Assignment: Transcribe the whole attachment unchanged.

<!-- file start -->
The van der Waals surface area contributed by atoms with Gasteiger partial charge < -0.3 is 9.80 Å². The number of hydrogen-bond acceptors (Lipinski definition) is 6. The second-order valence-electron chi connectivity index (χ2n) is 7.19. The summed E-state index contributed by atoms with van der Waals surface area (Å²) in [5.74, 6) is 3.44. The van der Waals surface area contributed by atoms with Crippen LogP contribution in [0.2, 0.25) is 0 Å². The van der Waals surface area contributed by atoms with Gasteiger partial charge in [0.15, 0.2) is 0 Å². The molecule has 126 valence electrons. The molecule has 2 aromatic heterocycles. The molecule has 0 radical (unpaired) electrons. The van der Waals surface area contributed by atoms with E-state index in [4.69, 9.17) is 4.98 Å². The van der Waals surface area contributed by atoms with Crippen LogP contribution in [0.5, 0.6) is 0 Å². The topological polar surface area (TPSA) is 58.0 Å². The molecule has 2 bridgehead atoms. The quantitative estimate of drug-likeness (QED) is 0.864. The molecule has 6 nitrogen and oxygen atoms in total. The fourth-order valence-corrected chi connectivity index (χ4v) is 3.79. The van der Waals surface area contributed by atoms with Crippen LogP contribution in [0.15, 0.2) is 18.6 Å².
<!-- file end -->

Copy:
The van der Waals surface area contributed by atoms with Gasteiger partial charge < -0.3 is 9.80 Å². The number of hydrogen-bond acceptors (Lipinski definition) is 6. The second-order valence-electron chi connectivity index (χ2n) is 7.19. The summed E-state index contributed by atoms with van der Waals surface area (Å²) in [5.74, 6) is 3.44. The van der Waals surface area contributed by atoms with Crippen LogP contribution in [0.2, 0.25) is 0 Å². The van der Waals surface area contributed by atoms with Gasteiger partial charge in [0.15, 0.2) is 0 Å². The molecule has 126 valence electrons. The molecule has 2 aromatic heterocycles. The molecule has 0 radical (unpaired) electrons. The van der Waals surface area contributed by atoms with E-state index in [4.69, 9.17) is 4.98 Å². The van der Waals surface area contributed by atoms with Crippen LogP contribution in [0.5, 0.6) is 0 Å². The topological polar surface area (TPSA) is 58.0 Å². The molecule has 2 bridgehead atoms. The quantitative estimate of drug-likeness (QED) is 0.864. The molecule has 6 nitrogen and oxygen atoms in total. The fourth-order valence-corrected chi connectivity index (χ4v) is 3.79. The van der Waals surface area contributed by atoms with Crippen LogP contribution in [0.15, 0.2) is 18.6 Å².